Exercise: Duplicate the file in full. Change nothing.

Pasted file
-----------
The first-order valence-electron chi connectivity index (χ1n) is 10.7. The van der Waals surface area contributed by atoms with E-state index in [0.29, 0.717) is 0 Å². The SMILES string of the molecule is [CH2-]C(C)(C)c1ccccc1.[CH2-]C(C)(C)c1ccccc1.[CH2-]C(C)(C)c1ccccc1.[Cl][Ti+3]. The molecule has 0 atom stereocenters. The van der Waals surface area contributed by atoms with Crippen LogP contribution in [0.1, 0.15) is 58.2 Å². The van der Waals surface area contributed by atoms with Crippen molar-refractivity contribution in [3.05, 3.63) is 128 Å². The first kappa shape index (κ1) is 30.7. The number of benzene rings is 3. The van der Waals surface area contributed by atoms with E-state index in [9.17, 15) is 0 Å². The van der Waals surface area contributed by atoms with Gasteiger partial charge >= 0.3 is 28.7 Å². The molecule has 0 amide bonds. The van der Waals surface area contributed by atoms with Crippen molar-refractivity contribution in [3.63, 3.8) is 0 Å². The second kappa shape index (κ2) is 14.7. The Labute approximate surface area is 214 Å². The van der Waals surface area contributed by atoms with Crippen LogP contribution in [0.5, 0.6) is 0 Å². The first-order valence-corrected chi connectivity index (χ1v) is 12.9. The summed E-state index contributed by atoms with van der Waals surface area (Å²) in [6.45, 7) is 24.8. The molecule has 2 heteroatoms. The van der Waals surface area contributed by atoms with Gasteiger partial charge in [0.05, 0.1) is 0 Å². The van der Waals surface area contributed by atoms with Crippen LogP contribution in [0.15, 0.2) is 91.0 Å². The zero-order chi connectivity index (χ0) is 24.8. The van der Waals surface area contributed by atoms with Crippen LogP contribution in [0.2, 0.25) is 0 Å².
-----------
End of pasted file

The first-order valence-electron chi connectivity index (χ1n) is 10.7. The van der Waals surface area contributed by atoms with E-state index in [0.29, 0.717) is 0 Å². The SMILES string of the molecule is [CH2-]C(C)(C)c1ccccc1.[CH2-]C(C)(C)c1ccccc1.[CH2-]C(C)(C)c1ccccc1.[Cl][Ti+3]. The molecule has 0 atom stereocenters. The van der Waals surface area contributed by atoms with Crippen LogP contribution in [0.1, 0.15) is 58.2 Å². The van der Waals surface area contributed by atoms with Crippen molar-refractivity contribution in [3.05, 3.63) is 128 Å². The first kappa shape index (κ1) is 30.7. The number of benzene rings is 3. The van der Waals surface area contributed by atoms with E-state index in [9.17, 15) is 0 Å². The van der Waals surface area contributed by atoms with Gasteiger partial charge >= 0.3 is 28.7 Å². The molecule has 0 amide bonds. The van der Waals surface area contributed by atoms with Crippen molar-refractivity contribution in [3.63, 3.8) is 0 Å². The second kappa shape index (κ2) is 14.7. The Labute approximate surface area is 214 Å². The van der Waals surface area contributed by atoms with Crippen LogP contribution in [0.5, 0.6) is 0 Å². The first-order valence-corrected chi connectivity index (χ1v) is 12.9. The summed E-state index contributed by atoms with van der Waals surface area (Å²) in [6.45, 7) is 24.8. The molecule has 2 heteroatoms. The van der Waals surface area contributed by atoms with Gasteiger partial charge in [0.05, 0.1) is 0 Å². The van der Waals surface area contributed by atoms with Crippen LogP contribution in [0.15, 0.2) is 91.0 Å². The zero-order chi connectivity index (χ0) is 24.8. The van der Waals surface area contributed by atoms with Crippen LogP contribution in [0.2, 0.25) is 0 Å².